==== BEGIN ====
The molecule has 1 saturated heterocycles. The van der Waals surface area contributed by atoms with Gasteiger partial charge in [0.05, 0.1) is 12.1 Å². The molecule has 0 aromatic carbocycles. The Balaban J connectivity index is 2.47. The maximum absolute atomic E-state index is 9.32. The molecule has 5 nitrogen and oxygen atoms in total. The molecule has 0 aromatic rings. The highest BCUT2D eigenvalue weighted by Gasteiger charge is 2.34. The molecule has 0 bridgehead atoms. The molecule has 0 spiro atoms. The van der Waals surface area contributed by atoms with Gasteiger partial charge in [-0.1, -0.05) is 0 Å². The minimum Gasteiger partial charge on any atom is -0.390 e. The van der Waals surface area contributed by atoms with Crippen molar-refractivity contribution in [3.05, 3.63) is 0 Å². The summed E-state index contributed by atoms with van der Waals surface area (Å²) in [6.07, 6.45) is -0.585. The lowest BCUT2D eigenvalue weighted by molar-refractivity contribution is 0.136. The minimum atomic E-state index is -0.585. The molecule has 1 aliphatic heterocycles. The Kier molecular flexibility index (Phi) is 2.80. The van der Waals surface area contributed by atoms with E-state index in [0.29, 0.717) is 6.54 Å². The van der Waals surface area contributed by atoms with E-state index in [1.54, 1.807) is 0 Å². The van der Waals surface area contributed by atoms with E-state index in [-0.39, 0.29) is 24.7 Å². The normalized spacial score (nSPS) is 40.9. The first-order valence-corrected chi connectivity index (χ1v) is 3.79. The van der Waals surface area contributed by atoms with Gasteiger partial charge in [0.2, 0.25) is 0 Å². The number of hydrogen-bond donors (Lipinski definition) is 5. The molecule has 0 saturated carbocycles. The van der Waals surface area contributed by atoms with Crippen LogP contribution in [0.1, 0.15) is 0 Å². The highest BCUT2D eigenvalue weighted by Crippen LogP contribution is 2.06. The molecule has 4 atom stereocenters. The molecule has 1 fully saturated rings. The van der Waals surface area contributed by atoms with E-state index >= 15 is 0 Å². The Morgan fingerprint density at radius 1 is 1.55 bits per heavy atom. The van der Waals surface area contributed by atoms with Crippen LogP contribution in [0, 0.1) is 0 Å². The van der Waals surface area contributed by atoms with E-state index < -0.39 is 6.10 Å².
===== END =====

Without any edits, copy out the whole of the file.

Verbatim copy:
The molecule has 1 saturated heterocycles. The van der Waals surface area contributed by atoms with Gasteiger partial charge in [0.05, 0.1) is 12.1 Å². The molecule has 0 aromatic carbocycles. The Balaban J connectivity index is 2.47. The maximum absolute atomic E-state index is 9.32. The molecule has 5 nitrogen and oxygen atoms in total. The molecule has 0 aromatic rings. The highest BCUT2D eigenvalue weighted by Gasteiger charge is 2.34. The molecule has 0 bridgehead atoms. The molecule has 0 spiro atoms. The van der Waals surface area contributed by atoms with Gasteiger partial charge in [-0.1, -0.05) is 0 Å². The minimum Gasteiger partial charge on any atom is -0.390 e. The van der Waals surface area contributed by atoms with Crippen molar-refractivity contribution in [3.05, 3.63) is 0 Å². The summed E-state index contributed by atoms with van der Waals surface area (Å²) in [6.07, 6.45) is -0.585. The lowest BCUT2D eigenvalue weighted by molar-refractivity contribution is 0.136. The minimum atomic E-state index is -0.585. The molecule has 1 aliphatic heterocycles. The Kier molecular flexibility index (Phi) is 2.80. The van der Waals surface area contributed by atoms with E-state index in [0.29, 0.717) is 6.54 Å². The van der Waals surface area contributed by atoms with E-state index in [1.54, 1.807) is 0 Å². The van der Waals surface area contributed by atoms with E-state index in [-0.39, 0.29) is 24.7 Å². The normalized spacial score (nSPS) is 40.9. The first-order valence-corrected chi connectivity index (χ1v) is 3.79. The van der Waals surface area contributed by atoms with Gasteiger partial charge in [0.2, 0.25) is 0 Å². The number of hydrogen-bond donors (Lipinski definition) is 5. The molecule has 0 saturated carbocycles. The van der Waals surface area contributed by atoms with Crippen LogP contribution in [0.1, 0.15) is 0 Å². The highest BCUT2D eigenvalue weighted by Crippen LogP contribution is 2.06. The molecule has 4 atom stereocenters. The molecule has 1 fully saturated rings. The van der Waals surface area contributed by atoms with E-state index >= 15 is 0 Å². The Morgan fingerprint density at radius 1 is 1.55 bits per heavy atom. The van der Waals surface area contributed by atoms with Crippen LogP contribution in [0, 0.1) is 0 Å². The van der Waals surface area contributed by atoms with E-state index < -0.39 is 6.10 Å².